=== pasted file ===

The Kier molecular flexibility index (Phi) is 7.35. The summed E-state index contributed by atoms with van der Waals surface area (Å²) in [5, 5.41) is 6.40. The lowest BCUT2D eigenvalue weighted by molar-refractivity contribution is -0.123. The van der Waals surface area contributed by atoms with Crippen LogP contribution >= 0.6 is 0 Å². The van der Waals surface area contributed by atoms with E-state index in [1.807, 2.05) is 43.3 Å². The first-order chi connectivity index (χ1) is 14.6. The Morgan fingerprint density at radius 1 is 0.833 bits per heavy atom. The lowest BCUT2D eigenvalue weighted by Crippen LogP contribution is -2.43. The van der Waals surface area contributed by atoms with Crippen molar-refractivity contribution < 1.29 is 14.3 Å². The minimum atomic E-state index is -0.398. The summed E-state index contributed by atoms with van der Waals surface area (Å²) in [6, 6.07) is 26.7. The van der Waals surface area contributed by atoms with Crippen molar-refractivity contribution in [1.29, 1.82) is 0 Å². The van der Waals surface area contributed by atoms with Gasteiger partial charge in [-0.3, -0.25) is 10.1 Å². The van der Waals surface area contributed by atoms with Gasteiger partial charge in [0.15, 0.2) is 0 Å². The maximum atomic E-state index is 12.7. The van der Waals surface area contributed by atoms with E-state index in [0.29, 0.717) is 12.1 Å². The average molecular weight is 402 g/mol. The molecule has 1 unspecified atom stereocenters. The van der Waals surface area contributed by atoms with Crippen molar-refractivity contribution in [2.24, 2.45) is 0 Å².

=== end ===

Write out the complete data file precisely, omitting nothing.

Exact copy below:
The Kier molecular flexibility index (Phi) is 7.35. The summed E-state index contributed by atoms with van der Waals surface area (Å²) in [5, 5.41) is 6.40. The lowest BCUT2D eigenvalue weighted by molar-refractivity contribution is -0.123. The van der Waals surface area contributed by atoms with Crippen LogP contribution >= 0.6 is 0 Å². The van der Waals surface area contributed by atoms with E-state index in [1.807, 2.05) is 43.3 Å². The first-order chi connectivity index (χ1) is 14.6. The Morgan fingerprint density at radius 1 is 0.833 bits per heavy atom. The lowest BCUT2D eigenvalue weighted by Crippen LogP contribution is -2.43. The van der Waals surface area contributed by atoms with Crippen molar-refractivity contribution < 1.29 is 14.3 Å². The minimum atomic E-state index is -0.398. The summed E-state index contributed by atoms with van der Waals surface area (Å²) in [6, 6.07) is 26.7. The van der Waals surface area contributed by atoms with Crippen molar-refractivity contribution in [1.29, 1.82) is 0 Å². The van der Waals surface area contributed by atoms with Gasteiger partial charge in [-0.3, -0.25) is 10.1 Å². The van der Waals surface area contributed by atoms with Gasteiger partial charge in [0.15, 0.2) is 0 Å². The maximum atomic E-state index is 12.7. The van der Waals surface area contributed by atoms with E-state index in [0.29, 0.717) is 12.1 Å². The average molecular weight is 402 g/mol. The molecule has 1 unspecified atom stereocenters. The van der Waals surface area contributed by atoms with Crippen molar-refractivity contribution in [2.24, 2.45) is 0 Å².